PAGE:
Maine is one of four states with either a same-sex marriage referendum or a constitutional amendment that would define marriage as between a man and a woman on the ballot next month. The Maine Freedom to Marry Coalition in January submitted more than 105,000 signatures to the Secretary of State in order to bring the issue before voters.

Yes on 1, same sex marriage, gay marriage, gay news, Washington Blade

Polls indicate a majority of Maine voters would support a ballot measure to allow same-sex marriage. (Photo by Michael K. Lavers)

A Portland Press Herald poll conducted between Sept. 12-16 shows Question 1 leads by a 57-36 percent margin. A Public Policy Polling survey late last month indicates 52 percent of likely voters support the ballot measure, compared to 44 percent who oppose it and four percent who remain undecided.

Several Scarborough residents with whom Ward spoke said they would support Question 1.

“I’ll probably vote for it,” said one teenager who turns 18 on Nov. 1. He told Ward that he also works with a lesbian. “It doesn’t really affect me. I’m not really 100 percent for it, but I have nothing against it. Not to put it the wrong way but I really don’t care. Do whatever you want. If anything it’ll be better for the economy.”

A woman who lives on a nearby cul-de-sac told Ward that she plans to vote against the ballot question.

“I personally don’t have a problem with you getting together, but I’m not in favor of calling it marriage,” she said. “It’s a sacrament. To redefine marriage, I would vote no.”

Ward conceded the woman’s position against marriage rights for same-sex couples was “discouraging.” She did acknowledge, however, that she feels that her support of basic rights for gays and lesbians was encouraging.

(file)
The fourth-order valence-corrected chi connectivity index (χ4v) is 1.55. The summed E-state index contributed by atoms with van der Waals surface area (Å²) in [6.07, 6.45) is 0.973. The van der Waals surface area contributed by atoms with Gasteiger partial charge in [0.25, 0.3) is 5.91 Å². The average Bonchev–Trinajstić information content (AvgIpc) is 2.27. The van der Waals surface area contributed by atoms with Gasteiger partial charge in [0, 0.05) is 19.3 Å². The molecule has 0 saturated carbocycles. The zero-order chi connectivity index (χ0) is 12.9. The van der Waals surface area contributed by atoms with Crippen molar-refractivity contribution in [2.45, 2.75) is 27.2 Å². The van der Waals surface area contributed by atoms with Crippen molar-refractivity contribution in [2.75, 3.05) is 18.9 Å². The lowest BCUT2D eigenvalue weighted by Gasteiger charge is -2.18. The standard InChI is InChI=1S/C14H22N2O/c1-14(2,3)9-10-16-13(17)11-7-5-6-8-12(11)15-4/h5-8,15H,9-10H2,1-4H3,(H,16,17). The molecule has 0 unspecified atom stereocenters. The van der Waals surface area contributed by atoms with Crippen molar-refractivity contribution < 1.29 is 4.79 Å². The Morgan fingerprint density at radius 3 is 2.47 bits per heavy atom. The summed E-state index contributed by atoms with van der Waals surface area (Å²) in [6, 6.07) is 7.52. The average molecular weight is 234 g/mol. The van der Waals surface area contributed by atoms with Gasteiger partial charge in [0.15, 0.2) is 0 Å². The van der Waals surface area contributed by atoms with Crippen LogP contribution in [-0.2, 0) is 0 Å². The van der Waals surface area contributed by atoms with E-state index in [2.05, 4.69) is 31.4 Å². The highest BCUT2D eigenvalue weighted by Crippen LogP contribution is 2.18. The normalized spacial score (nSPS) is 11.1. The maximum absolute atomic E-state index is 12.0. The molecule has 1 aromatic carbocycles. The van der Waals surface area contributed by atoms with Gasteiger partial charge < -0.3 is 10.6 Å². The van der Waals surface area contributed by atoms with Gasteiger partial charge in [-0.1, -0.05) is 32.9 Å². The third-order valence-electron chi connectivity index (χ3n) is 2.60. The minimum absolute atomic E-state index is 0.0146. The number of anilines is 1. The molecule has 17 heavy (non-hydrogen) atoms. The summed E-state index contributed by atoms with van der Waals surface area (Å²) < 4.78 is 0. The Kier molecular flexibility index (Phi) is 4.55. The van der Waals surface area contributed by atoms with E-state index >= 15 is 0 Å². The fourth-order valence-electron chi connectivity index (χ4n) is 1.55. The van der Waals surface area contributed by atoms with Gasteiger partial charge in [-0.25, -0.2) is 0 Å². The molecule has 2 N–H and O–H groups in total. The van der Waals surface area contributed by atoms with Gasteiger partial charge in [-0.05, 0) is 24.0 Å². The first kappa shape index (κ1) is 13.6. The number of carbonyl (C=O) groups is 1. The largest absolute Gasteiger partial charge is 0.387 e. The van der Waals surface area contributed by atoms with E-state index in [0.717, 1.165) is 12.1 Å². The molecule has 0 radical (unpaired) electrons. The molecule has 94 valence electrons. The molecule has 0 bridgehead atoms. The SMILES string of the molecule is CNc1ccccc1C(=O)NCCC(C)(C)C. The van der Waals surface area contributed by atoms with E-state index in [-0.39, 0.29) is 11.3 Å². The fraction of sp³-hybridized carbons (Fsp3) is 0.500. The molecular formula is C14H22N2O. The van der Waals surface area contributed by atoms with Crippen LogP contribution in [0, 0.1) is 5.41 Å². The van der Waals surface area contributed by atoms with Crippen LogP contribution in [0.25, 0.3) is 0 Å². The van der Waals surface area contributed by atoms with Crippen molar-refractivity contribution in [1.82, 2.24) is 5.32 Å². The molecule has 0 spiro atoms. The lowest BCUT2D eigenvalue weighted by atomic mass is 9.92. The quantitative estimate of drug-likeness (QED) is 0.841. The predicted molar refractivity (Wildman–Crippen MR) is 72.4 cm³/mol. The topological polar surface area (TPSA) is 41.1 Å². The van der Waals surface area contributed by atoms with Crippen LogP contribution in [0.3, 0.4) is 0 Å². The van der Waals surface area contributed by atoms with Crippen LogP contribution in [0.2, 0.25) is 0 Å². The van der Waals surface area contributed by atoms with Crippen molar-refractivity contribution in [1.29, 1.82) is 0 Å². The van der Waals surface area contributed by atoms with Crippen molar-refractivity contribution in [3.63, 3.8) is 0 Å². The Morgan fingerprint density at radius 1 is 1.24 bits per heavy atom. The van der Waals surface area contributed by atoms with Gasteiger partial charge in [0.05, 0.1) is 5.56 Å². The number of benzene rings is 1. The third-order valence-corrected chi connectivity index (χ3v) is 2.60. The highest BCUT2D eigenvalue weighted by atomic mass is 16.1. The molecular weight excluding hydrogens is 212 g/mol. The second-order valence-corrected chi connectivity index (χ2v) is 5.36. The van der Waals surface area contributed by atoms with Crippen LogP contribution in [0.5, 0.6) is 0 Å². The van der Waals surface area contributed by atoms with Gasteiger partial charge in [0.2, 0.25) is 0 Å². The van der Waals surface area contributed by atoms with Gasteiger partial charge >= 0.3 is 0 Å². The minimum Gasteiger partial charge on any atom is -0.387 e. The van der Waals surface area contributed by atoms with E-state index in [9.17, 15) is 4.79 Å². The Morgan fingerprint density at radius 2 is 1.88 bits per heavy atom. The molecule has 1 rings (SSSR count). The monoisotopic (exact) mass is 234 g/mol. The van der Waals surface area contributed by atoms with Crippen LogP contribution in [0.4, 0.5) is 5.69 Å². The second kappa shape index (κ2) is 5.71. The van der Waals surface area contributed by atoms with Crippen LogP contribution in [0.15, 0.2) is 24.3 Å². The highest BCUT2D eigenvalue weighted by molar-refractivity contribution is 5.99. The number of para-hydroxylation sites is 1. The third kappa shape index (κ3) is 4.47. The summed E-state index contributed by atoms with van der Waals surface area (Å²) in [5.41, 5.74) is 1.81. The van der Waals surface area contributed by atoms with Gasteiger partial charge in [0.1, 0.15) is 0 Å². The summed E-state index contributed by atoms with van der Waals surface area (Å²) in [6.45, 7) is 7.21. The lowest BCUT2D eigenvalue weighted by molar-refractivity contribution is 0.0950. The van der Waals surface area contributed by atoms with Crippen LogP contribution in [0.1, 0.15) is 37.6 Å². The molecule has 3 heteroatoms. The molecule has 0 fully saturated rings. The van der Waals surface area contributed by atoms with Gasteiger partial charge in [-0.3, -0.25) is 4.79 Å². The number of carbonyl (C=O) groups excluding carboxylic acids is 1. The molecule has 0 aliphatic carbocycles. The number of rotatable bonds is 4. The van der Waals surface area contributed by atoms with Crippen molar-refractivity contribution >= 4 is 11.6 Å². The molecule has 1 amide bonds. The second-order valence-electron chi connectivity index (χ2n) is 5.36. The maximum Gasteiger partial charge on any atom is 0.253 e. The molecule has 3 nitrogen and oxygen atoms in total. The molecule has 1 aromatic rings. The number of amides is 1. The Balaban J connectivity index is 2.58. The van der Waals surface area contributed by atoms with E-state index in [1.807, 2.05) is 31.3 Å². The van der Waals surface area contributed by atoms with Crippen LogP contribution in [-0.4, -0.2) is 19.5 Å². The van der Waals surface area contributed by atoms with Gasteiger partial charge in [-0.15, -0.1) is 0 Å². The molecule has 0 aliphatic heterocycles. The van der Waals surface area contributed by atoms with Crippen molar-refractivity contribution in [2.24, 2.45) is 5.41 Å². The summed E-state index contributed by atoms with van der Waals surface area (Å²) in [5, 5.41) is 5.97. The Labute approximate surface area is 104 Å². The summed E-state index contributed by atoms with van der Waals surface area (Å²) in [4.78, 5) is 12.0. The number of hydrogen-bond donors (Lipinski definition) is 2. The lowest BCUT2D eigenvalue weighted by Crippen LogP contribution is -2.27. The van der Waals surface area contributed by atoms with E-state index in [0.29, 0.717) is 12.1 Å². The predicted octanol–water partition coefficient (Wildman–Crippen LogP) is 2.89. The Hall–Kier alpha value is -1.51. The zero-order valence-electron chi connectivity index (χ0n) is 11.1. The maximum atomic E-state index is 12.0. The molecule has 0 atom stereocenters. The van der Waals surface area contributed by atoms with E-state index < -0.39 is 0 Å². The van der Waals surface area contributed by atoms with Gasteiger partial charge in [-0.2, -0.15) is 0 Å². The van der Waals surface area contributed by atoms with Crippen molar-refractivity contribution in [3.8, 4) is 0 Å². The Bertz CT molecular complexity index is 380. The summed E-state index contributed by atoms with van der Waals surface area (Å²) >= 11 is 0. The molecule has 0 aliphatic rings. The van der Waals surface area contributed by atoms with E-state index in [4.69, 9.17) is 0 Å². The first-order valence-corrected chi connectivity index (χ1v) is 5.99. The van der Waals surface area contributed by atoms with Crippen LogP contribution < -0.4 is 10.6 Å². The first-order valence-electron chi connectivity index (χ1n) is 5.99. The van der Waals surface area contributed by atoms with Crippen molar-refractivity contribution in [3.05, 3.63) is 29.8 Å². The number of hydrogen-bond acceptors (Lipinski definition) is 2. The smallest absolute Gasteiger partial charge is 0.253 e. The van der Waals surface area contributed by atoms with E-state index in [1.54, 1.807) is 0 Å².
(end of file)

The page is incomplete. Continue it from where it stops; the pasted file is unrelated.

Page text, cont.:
“People have come a long way on that issue, certainly than even 20 years ago,” said Ward, who recalled a telephone conversation she had a couple of months ago with a 90-year-old woman who marched against racial segregation in the 1960s. She initially said she opposed nuptials for gays and lesbians, but Ward said she suddenly changed her mind when she realized the parallels between the civil rights and same-sex marriage movements. “I just feel there are so many people that we talk to these days who are completely supportive.”

Marriage remains “personal” for voters

Six Mainers United for Marriage ads continue to air on local television stations. These include one that features four generations of a family from the Downeast town of Machias and another that spotlights firefighters who support nuptials for gays and lesbians. Protect Marriage Maine, the group opposing Question 1, debuted their first two television ads on Monday.

“You have to make this about the voter themselves. You need to give them a personal reason to connect with the gay people that they know in their lives, to think about this issue in a way that they haven’t thought of before,” said McTighe, who is also a firefighter in the southern coastal Maine town of York. He applauded President Obama for supporting marriage rights for same-sex couples, but stressed the issue remains what he described as a deeply personal one for each potential voter. “You don’t just change your mind because somebody else did. You have to change your mind because somebody made it personal to you. Somebody showed you what is at stake. And also gave you an opportunity to have your questions and concerns addressed. That’s why the grassroots approach has been so unique, to be able to go out and have door-to-door with everyone in our persuadable universe, those people we identified early on.”